Posts Tagged ‘ identity ’

What’s in a name?


In varying religions of the world, to be able to name a thing (or person) is to have control of it, such as Catholic priests needing to know the name of a demon before it can be cast out. Similar premises exist also in Pagan belief systems. When people have your name they’ve got you pinned; from the register being called at school to your ‘paper’ trail in adult life right up to your tombstone/tasteful wall plaque. This person was/did these things. Names are bestowed, though often changed by the individual; I’ve lost count of the people I know —across several generation I might add— who prefer to use their second names and there are innumerable people who shorten their names as I have done.

Spartacus is the name given to him by Batiatus, who refuses to even hear his true name

One of the first things we learn to speak and to write, to deny a person their name is to deny them their identity. This can be done by giving them a new name and refusing to acknowledge their true/preferred name (as seen in Spartacus: Blood and Sand, left), using the wrong version of the right name or even, as seen in the prison systems of yore, by ascribing them a number and addressing them by it without exception.

I recently moved to a new city and got a new job which involves me working in any one of 22 different places, in which there are dozens of new people, about three of whom have grasped my name. It’s Geo. It’s not that difficult to grasp. It’s as short as you can get Georgina without just addressing me as “G”. Despite this I have thus far been (and continue to be) referred to as any one of the following:

Georgia, Georgie, George, Cleo, Chloe, Joey, Jojo and yesterday I was even addressed as Shelley. Add to this the painfully inaccurate spellings of any of the above that I have seen (e.g. Gorja, and Gorga) and I am left feeling like the guy from Scrubs:

 

Helloooo, identity crisis.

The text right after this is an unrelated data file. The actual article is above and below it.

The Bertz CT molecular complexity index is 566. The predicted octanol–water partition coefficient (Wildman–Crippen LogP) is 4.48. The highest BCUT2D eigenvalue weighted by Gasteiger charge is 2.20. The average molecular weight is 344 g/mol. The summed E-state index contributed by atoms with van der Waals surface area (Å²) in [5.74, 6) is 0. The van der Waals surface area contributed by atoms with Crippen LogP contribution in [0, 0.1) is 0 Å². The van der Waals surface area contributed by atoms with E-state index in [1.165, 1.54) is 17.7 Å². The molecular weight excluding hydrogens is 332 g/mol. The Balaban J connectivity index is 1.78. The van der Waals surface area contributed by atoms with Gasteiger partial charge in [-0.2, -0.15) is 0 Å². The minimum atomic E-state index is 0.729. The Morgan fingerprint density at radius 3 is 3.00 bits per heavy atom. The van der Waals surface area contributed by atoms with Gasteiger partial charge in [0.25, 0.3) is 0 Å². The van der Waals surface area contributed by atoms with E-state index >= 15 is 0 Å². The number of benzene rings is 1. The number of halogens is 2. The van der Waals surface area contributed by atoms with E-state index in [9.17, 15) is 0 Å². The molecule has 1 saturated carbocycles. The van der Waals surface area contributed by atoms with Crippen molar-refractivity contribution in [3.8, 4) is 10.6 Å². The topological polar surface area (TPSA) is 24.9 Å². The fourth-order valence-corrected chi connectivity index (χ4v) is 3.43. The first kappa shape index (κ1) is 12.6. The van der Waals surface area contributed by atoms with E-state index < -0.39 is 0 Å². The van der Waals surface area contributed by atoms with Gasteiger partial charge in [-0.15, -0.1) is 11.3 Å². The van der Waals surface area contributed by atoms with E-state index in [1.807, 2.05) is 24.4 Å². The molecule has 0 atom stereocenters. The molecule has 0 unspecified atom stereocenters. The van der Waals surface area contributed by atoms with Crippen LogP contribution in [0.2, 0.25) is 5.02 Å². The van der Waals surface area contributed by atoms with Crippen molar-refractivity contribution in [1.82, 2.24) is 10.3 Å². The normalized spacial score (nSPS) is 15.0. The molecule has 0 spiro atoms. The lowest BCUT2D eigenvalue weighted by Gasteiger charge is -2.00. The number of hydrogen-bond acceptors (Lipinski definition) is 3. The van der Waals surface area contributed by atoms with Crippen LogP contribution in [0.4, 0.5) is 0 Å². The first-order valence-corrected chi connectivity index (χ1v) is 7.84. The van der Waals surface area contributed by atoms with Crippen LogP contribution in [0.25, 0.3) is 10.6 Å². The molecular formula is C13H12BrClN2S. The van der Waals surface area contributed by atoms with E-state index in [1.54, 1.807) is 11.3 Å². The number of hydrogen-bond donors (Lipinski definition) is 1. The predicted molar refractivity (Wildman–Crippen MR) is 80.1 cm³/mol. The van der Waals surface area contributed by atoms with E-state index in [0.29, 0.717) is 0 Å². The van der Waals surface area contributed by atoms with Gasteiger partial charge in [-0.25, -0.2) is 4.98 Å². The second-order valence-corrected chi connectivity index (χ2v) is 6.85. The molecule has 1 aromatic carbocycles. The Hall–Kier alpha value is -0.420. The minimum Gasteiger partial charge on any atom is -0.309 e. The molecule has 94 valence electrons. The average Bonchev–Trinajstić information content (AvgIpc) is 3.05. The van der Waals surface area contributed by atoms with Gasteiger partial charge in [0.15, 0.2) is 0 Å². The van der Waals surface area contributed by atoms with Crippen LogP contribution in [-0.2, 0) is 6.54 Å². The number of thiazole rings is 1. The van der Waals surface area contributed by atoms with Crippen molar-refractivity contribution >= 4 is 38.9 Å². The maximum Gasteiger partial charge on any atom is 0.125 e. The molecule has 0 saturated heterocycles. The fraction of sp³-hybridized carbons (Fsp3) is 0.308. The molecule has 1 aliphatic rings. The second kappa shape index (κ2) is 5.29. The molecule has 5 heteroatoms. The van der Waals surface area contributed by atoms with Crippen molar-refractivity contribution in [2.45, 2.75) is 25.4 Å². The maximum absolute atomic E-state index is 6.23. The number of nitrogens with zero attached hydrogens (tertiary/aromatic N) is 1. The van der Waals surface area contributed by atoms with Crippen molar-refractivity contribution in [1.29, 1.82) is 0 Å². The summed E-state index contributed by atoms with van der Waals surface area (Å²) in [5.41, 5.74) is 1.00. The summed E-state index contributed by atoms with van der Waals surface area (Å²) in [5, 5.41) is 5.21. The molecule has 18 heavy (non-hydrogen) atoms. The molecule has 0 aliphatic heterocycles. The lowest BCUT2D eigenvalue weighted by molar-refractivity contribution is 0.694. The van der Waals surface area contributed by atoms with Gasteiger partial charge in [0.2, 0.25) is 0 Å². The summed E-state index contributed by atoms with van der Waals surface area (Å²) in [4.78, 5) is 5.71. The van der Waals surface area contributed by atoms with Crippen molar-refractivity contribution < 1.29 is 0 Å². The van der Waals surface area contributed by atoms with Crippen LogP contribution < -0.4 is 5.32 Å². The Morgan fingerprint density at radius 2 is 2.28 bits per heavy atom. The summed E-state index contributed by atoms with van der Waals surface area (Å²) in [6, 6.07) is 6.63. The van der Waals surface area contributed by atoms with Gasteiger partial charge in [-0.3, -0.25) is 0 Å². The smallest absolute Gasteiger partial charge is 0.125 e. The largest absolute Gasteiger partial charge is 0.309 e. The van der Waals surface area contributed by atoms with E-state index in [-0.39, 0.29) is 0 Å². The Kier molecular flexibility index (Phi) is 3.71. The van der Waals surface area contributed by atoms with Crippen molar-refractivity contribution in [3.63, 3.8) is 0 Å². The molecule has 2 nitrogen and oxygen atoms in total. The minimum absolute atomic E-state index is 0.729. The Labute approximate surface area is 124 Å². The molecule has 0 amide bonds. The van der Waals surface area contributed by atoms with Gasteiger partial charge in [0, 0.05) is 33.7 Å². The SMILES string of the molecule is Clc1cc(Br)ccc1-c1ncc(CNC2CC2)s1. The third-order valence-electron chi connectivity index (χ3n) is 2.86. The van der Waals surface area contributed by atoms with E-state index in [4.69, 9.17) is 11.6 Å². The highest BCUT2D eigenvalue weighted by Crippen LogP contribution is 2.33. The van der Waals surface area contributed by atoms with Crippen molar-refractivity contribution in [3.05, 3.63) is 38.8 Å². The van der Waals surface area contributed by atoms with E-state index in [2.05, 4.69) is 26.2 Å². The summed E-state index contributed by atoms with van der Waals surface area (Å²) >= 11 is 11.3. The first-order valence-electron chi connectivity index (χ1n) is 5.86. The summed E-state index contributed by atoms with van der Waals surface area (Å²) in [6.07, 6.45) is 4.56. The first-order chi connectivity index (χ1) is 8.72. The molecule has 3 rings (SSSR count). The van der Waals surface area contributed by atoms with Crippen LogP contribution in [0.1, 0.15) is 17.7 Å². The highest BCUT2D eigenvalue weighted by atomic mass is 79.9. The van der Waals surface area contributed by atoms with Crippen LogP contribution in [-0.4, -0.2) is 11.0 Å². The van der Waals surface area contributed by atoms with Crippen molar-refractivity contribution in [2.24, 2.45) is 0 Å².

I’d sign off, but I’m not sure who I am today. Could be Shelley.

Happy New Year to whoever you are, from whoever I am

;):-

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Genderqueer – gender outside of the binary


biological sex: male

Browsing one site a while ago I came across an interesting term, genderqueer. Implicitly the meaning of this is obvious, but it doesn’t do to assume when an article hinges on the term in question, so I looked it up. What am I talking about? Well…

biological sex: female

intergender

bigendered

ambigender

intergender

non-gendered

androgyne

third gendered

gender-fluid

transgendered

genderfuck

All these terms, according to Wiki, basically mean the same thing, i.e.people who do not define themselves in alignment to the ‘traditional’ or sociotypical binary gender identities allocated by biological sex:

Gender identity (otherwise known as core gender identity) is the gender(s), or lack thereof, a person self-identifies as. It is not necessarily based on biological sex, either real or perceived, nor is it always based on sexual orientation. The gender identities one may identify as include male, female, both, somewhere in between (“third gender“), or neither.

Some genderqueer people see their identity as one of many possible genders other than man or woman, while others see “genderqueer” as an umbrella term that encompasses all of those possible genders. Still others see “genderqueer” as a third gender to complement the traditional two, while others identify as genderless or agender. The term “genderqueer” can also be used as an adjective to refer to any people who transgress distinctions of gender, regardless of their self-defined gender identity.

Polygender describes it this way:

What does it mean to be polygendered?

Polygendered people are transgendered. Transgendered people are defined by TGS-PFLAG as “individuals of any age or sex who manifest characteristics, behaviors or self-expression, which in their own or someone else’s perception, is typical of or commonly associated with persons of another gender. ” Among transgendered people, there are transsexuals (who get sex-change operations), non-op transsexuals (who fulfill all the steps of a sex-change except for the genital operation), drag kings and queens (who dress as the “opposite” sex for performances) and transvestites (who do so all the time). And then there are us, the less well-known transgender folks. We are people who identify as bi-gendered, non-gendered, or third-gendered. We may feel we belong to more than one gender, that we have no gender at all, or that we are our own gender, something neither male nor female.

I should mention at this point that these terms are not to be confused with or substituted for intersex people, pomosexuals, or guydykes and girlfags, which are a whole other kettle of fish that I am so not getting into right now.